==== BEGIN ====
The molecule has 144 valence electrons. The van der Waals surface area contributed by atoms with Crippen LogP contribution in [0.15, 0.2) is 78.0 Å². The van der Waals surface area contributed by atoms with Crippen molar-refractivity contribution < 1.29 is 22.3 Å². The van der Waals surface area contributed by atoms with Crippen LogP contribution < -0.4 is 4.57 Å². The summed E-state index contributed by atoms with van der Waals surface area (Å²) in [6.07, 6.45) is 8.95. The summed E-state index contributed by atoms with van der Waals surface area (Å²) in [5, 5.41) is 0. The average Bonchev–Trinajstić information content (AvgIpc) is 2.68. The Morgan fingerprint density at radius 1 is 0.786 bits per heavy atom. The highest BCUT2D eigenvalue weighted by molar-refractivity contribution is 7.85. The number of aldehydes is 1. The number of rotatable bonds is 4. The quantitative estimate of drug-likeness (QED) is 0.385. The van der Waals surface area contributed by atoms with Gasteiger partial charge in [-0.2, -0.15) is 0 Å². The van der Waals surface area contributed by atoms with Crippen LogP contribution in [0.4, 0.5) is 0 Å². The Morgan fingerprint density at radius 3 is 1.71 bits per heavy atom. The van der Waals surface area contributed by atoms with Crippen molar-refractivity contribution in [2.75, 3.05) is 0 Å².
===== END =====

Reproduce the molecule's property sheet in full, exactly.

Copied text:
The molecule has 144 valence electrons. The van der Waals surface area contributed by atoms with Crippen LogP contribution in [0.15, 0.2) is 78.0 Å². The van der Waals surface area contributed by atoms with Crippen molar-refractivity contribution < 1.29 is 22.3 Å². The van der Waals surface area contributed by atoms with Crippen LogP contribution < -0.4 is 4.57 Å². The summed E-state index contributed by atoms with van der Waals surface area (Å²) in [6.07, 6.45) is 8.95. The summed E-state index contributed by atoms with van der Waals surface area (Å²) in [5, 5.41) is 0. The average Bonchev–Trinajstić information content (AvgIpc) is 2.68. The Morgan fingerprint density at radius 1 is 0.786 bits per heavy atom. The highest BCUT2D eigenvalue weighted by molar-refractivity contribution is 7.85. The number of aldehydes is 1. The number of rotatable bonds is 4. The quantitative estimate of drug-likeness (QED) is 0.385. The van der Waals surface area contributed by atoms with Gasteiger partial charge in [-0.2, -0.15) is 0 Å². The van der Waals surface area contributed by atoms with Crippen LogP contribution in [0.4, 0.5) is 0 Å². The Morgan fingerprint density at radius 3 is 1.71 bits per heavy atom. The van der Waals surface area contributed by atoms with Crippen molar-refractivity contribution in [2.75, 3.05) is 0 Å².